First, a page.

by AB Bloggin member Brandon Olson
It was time to make room for new additions to my fish family, so I moved some tetras into a 2.5 gallon tank and freed up my main planted 10 gallon for a Honey Gourami and a few Pygmy Corydoras. Four small Corries made for a pitiful looking, inactive school-o-cats, so I went and picked up four more and a bag of Hikari sinking wafers. Increased numbers revealed the true personality of this little fish and now they never stay still and school incredibly tight.
I had seen eggs before: usually after a water-change, but the adults had always eaten them. Also I started to notice them acting like they were getting ready to spawn- rubbing each other and cleaning plants- just before a snow storm outdoors. That’s when it hit me- RAIN triggers catfish to eat and spawn. I’m always fearful of power outages, so I try to do water changes before there’s a chance of an outage. This January was very snowy, so I started doing large water changes before a storm was to hit and fed tons of wafers.
banded stage fry
It worked almost every time with the eggs being deposited mostly on the front glass and foreground plants. I used my headlamp late at night and soon found a few tiny white wigglers that would follow the dirty water worms up the glass and appeared to be feeding. This was the hard part: feeding micro fry and trying to keep them from being eaten. I’m very lucky my tanks aren’t all sterile and clean because I had no special fry foods prepared and the fry would just have to eat what was in there.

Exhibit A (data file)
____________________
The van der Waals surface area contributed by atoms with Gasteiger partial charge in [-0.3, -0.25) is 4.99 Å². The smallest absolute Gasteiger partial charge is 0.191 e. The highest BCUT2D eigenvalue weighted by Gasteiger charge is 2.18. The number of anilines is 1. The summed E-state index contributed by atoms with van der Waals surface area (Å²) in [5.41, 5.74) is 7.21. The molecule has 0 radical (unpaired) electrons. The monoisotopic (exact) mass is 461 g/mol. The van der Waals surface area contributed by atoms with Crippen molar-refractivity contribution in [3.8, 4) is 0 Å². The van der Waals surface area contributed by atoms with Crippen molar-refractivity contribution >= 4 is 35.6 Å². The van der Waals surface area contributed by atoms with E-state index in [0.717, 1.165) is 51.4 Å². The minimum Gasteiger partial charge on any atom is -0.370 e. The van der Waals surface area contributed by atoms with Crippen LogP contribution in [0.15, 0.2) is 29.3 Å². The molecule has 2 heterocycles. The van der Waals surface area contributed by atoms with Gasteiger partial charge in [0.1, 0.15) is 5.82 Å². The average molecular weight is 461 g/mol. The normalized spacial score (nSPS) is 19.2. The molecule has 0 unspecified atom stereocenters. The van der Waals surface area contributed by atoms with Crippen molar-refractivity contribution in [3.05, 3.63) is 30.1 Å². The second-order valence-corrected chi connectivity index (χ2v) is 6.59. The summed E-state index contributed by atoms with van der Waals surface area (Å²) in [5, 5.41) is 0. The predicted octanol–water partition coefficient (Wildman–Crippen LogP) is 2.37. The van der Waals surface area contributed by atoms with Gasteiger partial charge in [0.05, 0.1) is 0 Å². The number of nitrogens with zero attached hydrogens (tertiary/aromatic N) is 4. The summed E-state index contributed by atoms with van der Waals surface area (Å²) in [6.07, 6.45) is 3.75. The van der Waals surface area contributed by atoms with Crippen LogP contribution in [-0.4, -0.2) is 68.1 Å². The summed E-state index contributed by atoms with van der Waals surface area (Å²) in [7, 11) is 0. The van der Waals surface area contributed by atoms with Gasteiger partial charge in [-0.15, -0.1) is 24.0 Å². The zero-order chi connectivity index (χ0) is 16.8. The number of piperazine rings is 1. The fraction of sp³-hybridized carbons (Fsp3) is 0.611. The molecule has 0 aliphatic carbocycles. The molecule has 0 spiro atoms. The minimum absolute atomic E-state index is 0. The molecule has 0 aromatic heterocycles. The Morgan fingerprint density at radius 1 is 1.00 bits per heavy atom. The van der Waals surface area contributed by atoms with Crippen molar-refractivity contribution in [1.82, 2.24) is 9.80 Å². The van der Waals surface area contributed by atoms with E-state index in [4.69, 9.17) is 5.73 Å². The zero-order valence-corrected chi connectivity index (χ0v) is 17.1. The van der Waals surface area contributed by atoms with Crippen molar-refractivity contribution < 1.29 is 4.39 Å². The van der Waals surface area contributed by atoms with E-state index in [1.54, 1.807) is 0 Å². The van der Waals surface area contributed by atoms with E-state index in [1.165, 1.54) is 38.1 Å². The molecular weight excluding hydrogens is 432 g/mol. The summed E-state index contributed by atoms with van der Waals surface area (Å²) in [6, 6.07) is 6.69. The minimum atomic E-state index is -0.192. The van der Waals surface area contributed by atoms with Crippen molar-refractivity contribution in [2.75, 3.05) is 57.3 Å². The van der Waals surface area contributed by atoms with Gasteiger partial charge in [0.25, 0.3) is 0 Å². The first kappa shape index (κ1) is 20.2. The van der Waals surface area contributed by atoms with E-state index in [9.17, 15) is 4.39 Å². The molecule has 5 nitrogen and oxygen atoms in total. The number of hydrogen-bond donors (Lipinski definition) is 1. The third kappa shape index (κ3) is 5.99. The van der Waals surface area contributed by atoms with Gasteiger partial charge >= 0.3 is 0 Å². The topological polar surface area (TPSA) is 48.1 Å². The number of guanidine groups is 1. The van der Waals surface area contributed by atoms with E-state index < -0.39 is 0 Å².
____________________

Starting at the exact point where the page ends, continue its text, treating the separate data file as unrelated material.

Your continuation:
To give the babies a good place to hide during the day and trap food muck for them, I lined up some lava rocks intended for the barbecue along the front glass. Now they had only to flee a matter of inches to safety and all the micro worms also retreated down the front glass to the Cory caves. I stirred up some muck from the filter and soon the white wriggles took on their banded brown & black color. At this point the adults were still eating plenty of eggs which I somewhat curbed by feeding piles of wafers. Within a month I had about four mini-adults ready to join the pygmy school. Not very impressive hatch survival numbers but now that I understand what needs to be met to get them spawning I’m sure it will be easier in the future. This 10g is now solely dedicated to C. pygmeaus and plants leaving space for when I upgrade my filter and dive into INVERTs!
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